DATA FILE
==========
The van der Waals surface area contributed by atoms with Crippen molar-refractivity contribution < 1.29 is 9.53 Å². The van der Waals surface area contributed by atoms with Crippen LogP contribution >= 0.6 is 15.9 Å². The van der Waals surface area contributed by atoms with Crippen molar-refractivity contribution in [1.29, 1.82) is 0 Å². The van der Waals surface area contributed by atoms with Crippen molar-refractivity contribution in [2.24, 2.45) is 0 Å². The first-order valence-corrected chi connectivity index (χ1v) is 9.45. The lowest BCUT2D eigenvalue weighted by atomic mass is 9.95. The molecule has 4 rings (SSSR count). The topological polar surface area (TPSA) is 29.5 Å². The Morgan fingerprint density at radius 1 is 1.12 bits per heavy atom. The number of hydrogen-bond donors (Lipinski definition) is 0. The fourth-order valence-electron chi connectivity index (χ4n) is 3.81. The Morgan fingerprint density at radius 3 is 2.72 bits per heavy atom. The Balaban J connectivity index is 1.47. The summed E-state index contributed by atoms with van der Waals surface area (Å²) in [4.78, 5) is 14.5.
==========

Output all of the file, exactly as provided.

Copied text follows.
The van der Waals surface area contributed by atoms with Crippen molar-refractivity contribution < 1.29 is 9.53 Å². The van der Waals surface area contributed by atoms with Crippen LogP contribution >= 0.6 is 15.9 Å². The van der Waals surface area contributed by atoms with Crippen molar-refractivity contribution in [1.29, 1.82) is 0 Å². The van der Waals surface area contributed by atoms with Crippen molar-refractivity contribution in [2.24, 2.45) is 0 Å². The first-order valence-corrected chi connectivity index (χ1v) is 9.45. The lowest BCUT2D eigenvalue weighted by atomic mass is 9.95. The molecule has 4 rings (SSSR count). The topological polar surface area (TPSA) is 29.5 Å². The Morgan fingerprint density at radius 1 is 1.12 bits per heavy atom. The number of hydrogen-bond donors (Lipinski definition) is 0. The fourth-order valence-electron chi connectivity index (χ4n) is 3.81. The Morgan fingerprint density at radius 3 is 2.72 bits per heavy atom. The Balaban J connectivity index is 1.47. The summed E-state index contributed by atoms with van der Waals surface area (Å²) in [4.78, 5) is 14.5.